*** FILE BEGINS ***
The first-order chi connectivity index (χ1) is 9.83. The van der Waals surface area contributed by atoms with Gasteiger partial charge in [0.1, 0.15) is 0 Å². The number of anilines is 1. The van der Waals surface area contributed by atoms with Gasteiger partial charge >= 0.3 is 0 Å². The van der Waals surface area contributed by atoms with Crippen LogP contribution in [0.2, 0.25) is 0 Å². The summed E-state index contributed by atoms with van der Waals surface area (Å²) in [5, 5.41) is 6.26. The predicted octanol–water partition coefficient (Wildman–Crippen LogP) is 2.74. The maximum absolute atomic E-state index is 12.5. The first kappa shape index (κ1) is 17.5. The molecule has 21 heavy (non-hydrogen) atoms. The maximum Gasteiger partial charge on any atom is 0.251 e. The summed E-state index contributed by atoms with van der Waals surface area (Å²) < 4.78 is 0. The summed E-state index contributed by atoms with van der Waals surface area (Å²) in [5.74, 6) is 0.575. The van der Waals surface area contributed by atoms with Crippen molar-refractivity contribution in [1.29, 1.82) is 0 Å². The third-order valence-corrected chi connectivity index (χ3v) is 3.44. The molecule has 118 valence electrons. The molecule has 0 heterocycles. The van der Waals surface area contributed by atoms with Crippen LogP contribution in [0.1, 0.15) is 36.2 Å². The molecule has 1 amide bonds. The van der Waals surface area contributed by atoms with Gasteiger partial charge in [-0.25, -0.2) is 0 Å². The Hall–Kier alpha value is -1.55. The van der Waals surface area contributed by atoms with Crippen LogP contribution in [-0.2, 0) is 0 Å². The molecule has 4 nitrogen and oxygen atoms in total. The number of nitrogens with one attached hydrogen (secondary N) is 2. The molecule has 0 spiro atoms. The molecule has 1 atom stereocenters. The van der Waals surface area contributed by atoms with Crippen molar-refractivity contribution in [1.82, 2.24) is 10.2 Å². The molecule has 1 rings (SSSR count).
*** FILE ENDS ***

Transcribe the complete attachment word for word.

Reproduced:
The first-order chi connectivity index (χ1) is 9.83. The van der Waals surface area contributed by atoms with Gasteiger partial charge in [0.1, 0.15) is 0 Å². The number of anilines is 1. The van der Waals surface area contributed by atoms with Gasteiger partial charge >= 0.3 is 0 Å². The van der Waals surface area contributed by atoms with Crippen LogP contribution in [0.2, 0.25) is 0 Å². The summed E-state index contributed by atoms with van der Waals surface area (Å²) in [5, 5.41) is 6.26. The predicted octanol–water partition coefficient (Wildman–Crippen LogP) is 2.74. The maximum absolute atomic E-state index is 12.5. The first kappa shape index (κ1) is 17.5. The molecule has 21 heavy (non-hydrogen) atoms. The maximum Gasteiger partial charge on any atom is 0.251 e. The summed E-state index contributed by atoms with van der Waals surface area (Å²) < 4.78 is 0. The summed E-state index contributed by atoms with van der Waals surface area (Å²) in [5.74, 6) is 0.575. The van der Waals surface area contributed by atoms with Crippen molar-refractivity contribution in [1.29, 1.82) is 0 Å². The third-order valence-corrected chi connectivity index (χ3v) is 3.44. The molecule has 118 valence electrons. The molecule has 0 heterocycles. The van der Waals surface area contributed by atoms with Crippen LogP contribution in [0.1, 0.15) is 36.2 Å². The molecule has 1 amide bonds. The van der Waals surface area contributed by atoms with Gasteiger partial charge in [-0.25, -0.2) is 0 Å². The Hall–Kier alpha value is -1.55. The van der Waals surface area contributed by atoms with Crippen LogP contribution in [-0.2, 0) is 0 Å². The molecule has 4 nitrogen and oxygen atoms in total. The number of nitrogens with one attached hydrogen (secondary N) is 2. The molecule has 0 spiro atoms. The molecule has 1 atom stereocenters. The van der Waals surface area contributed by atoms with Crippen molar-refractivity contribution in [1.82, 2.24) is 10.2 Å². The molecule has 1 rings (SSSR count).